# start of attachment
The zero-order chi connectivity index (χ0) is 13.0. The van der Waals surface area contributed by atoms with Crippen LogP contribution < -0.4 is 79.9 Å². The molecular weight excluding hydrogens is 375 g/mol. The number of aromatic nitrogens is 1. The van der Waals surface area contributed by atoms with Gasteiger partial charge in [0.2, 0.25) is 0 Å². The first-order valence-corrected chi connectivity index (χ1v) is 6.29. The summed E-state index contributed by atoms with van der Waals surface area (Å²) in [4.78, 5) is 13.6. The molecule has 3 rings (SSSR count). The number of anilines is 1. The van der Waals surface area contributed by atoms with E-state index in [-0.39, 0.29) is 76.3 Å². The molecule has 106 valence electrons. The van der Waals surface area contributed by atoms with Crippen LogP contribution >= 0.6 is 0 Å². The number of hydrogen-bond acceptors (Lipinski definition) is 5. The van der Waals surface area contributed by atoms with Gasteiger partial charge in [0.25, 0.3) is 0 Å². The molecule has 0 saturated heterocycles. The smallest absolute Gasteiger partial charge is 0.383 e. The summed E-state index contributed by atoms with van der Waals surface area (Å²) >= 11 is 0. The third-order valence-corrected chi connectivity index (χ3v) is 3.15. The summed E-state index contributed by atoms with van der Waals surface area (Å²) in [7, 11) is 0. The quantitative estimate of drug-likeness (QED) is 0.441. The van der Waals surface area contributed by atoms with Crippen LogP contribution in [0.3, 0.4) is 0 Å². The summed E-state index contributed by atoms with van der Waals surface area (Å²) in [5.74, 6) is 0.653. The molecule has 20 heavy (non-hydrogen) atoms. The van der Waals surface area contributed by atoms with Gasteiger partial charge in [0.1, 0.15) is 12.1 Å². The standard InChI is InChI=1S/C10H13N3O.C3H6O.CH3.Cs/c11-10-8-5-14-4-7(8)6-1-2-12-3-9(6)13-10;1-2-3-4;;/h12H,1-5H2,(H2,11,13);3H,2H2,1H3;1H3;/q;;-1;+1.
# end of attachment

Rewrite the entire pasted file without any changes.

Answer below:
The zero-order chi connectivity index (χ0) is 13.0. The van der Waals surface area contributed by atoms with Crippen LogP contribution < -0.4 is 79.9 Å². The molecular weight excluding hydrogens is 375 g/mol. The number of aromatic nitrogens is 1. The van der Waals surface area contributed by atoms with Gasteiger partial charge in [0.2, 0.25) is 0 Å². The first-order valence-corrected chi connectivity index (χ1v) is 6.29. The summed E-state index contributed by atoms with van der Waals surface area (Å²) in [4.78, 5) is 13.6. The molecule has 3 rings (SSSR count). The number of anilines is 1. The van der Waals surface area contributed by atoms with E-state index in [-0.39, 0.29) is 76.3 Å². The molecule has 106 valence electrons. The van der Waals surface area contributed by atoms with Crippen LogP contribution >= 0.6 is 0 Å². The number of hydrogen-bond acceptors (Lipinski definition) is 5. The van der Waals surface area contributed by atoms with Gasteiger partial charge in [0.25, 0.3) is 0 Å². The molecule has 0 saturated heterocycles. The smallest absolute Gasteiger partial charge is 0.383 e. The summed E-state index contributed by atoms with van der Waals surface area (Å²) >= 11 is 0. The third-order valence-corrected chi connectivity index (χ3v) is 3.15. The summed E-state index contributed by atoms with van der Waals surface area (Å²) in [7, 11) is 0. The quantitative estimate of drug-likeness (QED) is 0.441. The van der Waals surface area contributed by atoms with Crippen LogP contribution in [0.3, 0.4) is 0 Å². The summed E-state index contributed by atoms with van der Waals surface area (Å²) in [5.74, 6) is 0.653. The molecule has 20 heavy (non-hydrogen) atoms. The van der Waals surface area contributed by atoms with Gasteiger partial charge in [0.1, 0.15) is 12.1 Å². The standard InChI is InChI=1S/C10H13N3O.C3H6O.CH3.Cs/c11-10-8-5-14-4-7(8)6-1-2-12-3-9(6)13-10;1-2-3-4;;/h12H,1-5H2,(H2,11,13);3H,2H2,1H3;1H3;/q;;-1;+1.